The Saffron Phirni was delectable but the show stealer was the Shufta (??) – a mixture of nuts roasted in ghee and dressed with honey and saffron. It almost looked like watery chikki but looks can be so deceptive. I was informed that this is always served in small quantities and one bite reinforced the message. It was so rich and decadent that I felt guilty even looking at it. But it tasted so divine that pretty much everyone on the table polished off their portions.
We washed down the perfect meal with a matka of piping hot Kehwa (Kashmiri sweet green tea with almonds and cardamom). This was served with what I thought was a bagel that the waitstaff had casually lifted from the bread section. I was later informed that this was a traditional Kashmiri bread called Tel Varu which is the standard accompaniment to Kehwa. A crusty, salty doughnut shaped bread sprinkled with sesame seeds, the Tel Varu could pass off as a spongier alternative to the pretzel.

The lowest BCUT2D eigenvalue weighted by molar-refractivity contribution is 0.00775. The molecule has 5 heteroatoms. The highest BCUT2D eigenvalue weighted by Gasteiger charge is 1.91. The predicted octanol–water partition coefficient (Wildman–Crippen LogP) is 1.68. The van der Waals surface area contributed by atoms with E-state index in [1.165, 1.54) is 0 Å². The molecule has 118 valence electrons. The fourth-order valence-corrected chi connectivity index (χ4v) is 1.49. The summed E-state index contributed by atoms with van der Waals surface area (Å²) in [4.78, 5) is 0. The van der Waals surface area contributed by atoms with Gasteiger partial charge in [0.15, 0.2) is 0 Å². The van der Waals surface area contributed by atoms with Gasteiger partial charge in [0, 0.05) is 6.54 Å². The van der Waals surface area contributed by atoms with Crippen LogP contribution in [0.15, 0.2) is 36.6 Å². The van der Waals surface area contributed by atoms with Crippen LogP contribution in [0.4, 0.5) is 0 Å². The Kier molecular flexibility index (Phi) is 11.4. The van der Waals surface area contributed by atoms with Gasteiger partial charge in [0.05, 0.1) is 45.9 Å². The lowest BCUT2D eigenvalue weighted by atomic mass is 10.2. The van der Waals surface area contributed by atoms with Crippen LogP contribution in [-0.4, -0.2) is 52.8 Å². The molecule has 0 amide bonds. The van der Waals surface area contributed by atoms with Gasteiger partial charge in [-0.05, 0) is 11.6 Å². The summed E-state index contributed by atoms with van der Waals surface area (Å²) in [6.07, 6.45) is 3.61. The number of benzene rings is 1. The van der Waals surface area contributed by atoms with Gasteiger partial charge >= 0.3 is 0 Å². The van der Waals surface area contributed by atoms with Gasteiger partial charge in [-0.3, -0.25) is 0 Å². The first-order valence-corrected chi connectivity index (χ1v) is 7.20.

I earnestly think anyone with an interest in Kashmiri cuisine or for that matter, just anyone with an interest in sampling honestly good food needs to pay a visit to Cubbon Pavilion over the course of this week. I am in rapturous over this wonderful woman’s cooking! What really makes it stand apart is the fact that she cooks with heart…and that my friends, is definitely food for the soul.